Wal-Mart employees get class action certified in medical care suit
Gianzero, et al. v. Wal-Mart Stores, Inc., et al., No. 09-cv-00656-REB-BNB (D. Colo. 03/29/10).
Ruling: The U.S. District Court, District of Colorado granted the plaintiffs' request to certify their case as a class action. The case alleges that the plaintiffs' employer, Wal-Mart, and other parties unlawfully dictated and interfered with the medical treatment they received in conjunction with work-related injuries.
What it means: Under the federal rules of civil procedure, a class action may be certified if the plaintiffs satisfy several requirements: 1) the class must be so numerous that joining all members is impracticable; 2) the class shares common questions of fact or law; 3) the claims or defenses of the individuals representing the class are typical of those of the class; and 4) the individuals representing the class must adequately protect the interests of the class.
Summary: A group of Wal-Mart employees claimed that Wal-Mart, its workers' compensation insurers, and other parties, working in concert with each other, imposed policies that resulted in the denial of or delays in medical treatment related to on-the-job injuries. They sought to have their case certified as a class action. The defendants argued that the class was overly broad and that the challenged policies had been modified. The District Court granted the plaintiffs' request to certify the class, finding that they satisfied each of the key criteria for a class action.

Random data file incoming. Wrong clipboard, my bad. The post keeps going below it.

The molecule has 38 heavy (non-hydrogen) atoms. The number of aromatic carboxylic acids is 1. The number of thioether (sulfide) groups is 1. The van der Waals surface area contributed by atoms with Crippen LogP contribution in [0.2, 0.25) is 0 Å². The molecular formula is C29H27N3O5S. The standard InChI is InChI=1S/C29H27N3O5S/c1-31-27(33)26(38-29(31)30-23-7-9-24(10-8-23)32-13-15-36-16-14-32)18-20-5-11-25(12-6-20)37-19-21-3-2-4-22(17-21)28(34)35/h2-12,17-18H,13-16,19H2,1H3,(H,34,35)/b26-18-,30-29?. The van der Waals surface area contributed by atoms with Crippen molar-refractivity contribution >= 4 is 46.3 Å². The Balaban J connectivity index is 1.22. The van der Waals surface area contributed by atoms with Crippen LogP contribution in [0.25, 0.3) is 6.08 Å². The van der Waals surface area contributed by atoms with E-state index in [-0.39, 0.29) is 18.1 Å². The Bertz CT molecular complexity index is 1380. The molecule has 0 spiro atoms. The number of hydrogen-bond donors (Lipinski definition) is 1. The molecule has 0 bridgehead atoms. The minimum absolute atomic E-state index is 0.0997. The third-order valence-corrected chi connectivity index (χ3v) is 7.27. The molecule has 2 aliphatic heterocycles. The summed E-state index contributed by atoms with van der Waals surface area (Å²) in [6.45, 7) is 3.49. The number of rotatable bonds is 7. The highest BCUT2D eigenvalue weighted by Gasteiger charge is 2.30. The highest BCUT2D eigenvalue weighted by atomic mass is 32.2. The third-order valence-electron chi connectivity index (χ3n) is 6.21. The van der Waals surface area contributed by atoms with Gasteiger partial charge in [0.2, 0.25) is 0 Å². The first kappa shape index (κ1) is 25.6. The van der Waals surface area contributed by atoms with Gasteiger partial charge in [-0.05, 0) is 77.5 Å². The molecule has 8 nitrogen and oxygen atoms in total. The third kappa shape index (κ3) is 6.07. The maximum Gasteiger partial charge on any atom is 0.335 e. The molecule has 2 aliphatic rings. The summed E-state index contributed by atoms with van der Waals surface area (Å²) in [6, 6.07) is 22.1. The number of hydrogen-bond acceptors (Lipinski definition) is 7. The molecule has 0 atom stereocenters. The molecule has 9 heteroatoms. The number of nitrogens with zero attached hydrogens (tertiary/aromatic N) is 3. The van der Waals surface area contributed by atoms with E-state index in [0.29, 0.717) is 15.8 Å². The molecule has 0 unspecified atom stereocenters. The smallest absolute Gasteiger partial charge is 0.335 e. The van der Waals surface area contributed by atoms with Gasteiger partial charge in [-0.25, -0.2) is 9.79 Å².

The court noted that 6,933 Colorado Wal-Mart employees filed workers' compensation claims during the relevant period. As joining each of them in a lawsuit would not be practical, the plaintiffs satisfied the numerosity requirement. The typicality requirement was satisfied because the class members shared several common questions of fact and law. Factual differences among individual claims do not defeat typicality, the court explained, "as long as the legal theory underlying the plaintiffs' claims is the same." Finally, the individuals chosen to represent the class would adequately protect the interests of the class as a whole and were "willing and able to control the litigation."
The court defined the class as all persons who have received or have attempted to obtain, or will in the future receive or attempt to obtain, workers' compensation benefits for injuries sustained within the course and scope of their employment with Wal-Mart. It also limited the class to plaintiffs whose benefits were or are regulated by the Colorado Workers' Compensation Act.
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June 21, 2010
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